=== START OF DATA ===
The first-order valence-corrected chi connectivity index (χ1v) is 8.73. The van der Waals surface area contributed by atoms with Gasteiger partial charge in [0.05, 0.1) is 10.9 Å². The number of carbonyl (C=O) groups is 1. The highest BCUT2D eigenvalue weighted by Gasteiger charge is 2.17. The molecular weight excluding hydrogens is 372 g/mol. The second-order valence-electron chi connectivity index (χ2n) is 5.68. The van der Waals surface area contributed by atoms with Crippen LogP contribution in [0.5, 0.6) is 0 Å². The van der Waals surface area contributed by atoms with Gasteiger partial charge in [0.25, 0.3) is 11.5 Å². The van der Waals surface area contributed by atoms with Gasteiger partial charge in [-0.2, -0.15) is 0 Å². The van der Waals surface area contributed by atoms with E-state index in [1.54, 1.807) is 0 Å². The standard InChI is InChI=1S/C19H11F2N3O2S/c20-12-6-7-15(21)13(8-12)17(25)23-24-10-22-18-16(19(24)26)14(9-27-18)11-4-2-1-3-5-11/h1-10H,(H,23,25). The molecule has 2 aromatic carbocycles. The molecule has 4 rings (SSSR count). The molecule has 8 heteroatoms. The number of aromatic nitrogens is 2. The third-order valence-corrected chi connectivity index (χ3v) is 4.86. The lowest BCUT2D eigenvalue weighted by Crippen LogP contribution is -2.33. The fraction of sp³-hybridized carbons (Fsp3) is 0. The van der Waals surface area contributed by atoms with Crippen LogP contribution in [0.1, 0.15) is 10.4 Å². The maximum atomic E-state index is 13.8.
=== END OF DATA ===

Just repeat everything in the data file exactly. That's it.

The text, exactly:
The first-order valence-corrected chi connectivity index (χ1v) is 8.73. The van der Waals surface area contributed by atoms with Gasteiger partial charge in [0.05, 0.1) is 10.9 Å². The number of carbonyl (C=O) groups is 1. The highest BCUT2D eigenvalue weighted by Gasteiger charge is 2.17. The molecular weight excluding hydrogens is 372 g/mol. The second-order valence-electron chi connectivity index (χ2n) is 5.68. The van der Waals surface area contributed by atoms with Crippen LogP contribution in [0.5, 0.6) is 0 Å². The van der Waals surface area contributed by atoms with Gasteiger partial charge in [0.25, 0.3) is 11.5 Å². The van der Waals surface area contributed by atoms with Gasteiger partial charge in [-0.2, -0.15) is 0 Å². The van der Waals surface area contributed by atoms with E-state index in [1.54, 1.807) is 0 Å². The standard InChI is InChI=1S/C19H11F2N3O2S/c20-12-6-7-15(21)13(8-12)17(25)23-24-10-22-18-16(19(24)26)14(9-27-18)11-4-2-1-3-5-11/h1-10H,(H,23,25). The molecule has 2 aromatic carbocycles. The molecule has 4 rings (SSSR count). The molecule has 8 heteroatoms. The number of aromatic nitrogens is 2. The third-order valence-corrected chi connectivity index (χ3v) is 4.86. The lowest BCUT2D eigenvalue weighted by Crippen LogP contribution is -2.33. The fraction of sp³-hybridized carbons (Fsp3) is 0. The van der Waals surface area contributed by atoms with Crippen LogP contribution in [0.1, 0.15) is 10.4 Å². The maximum atomic E-state index is 13.8.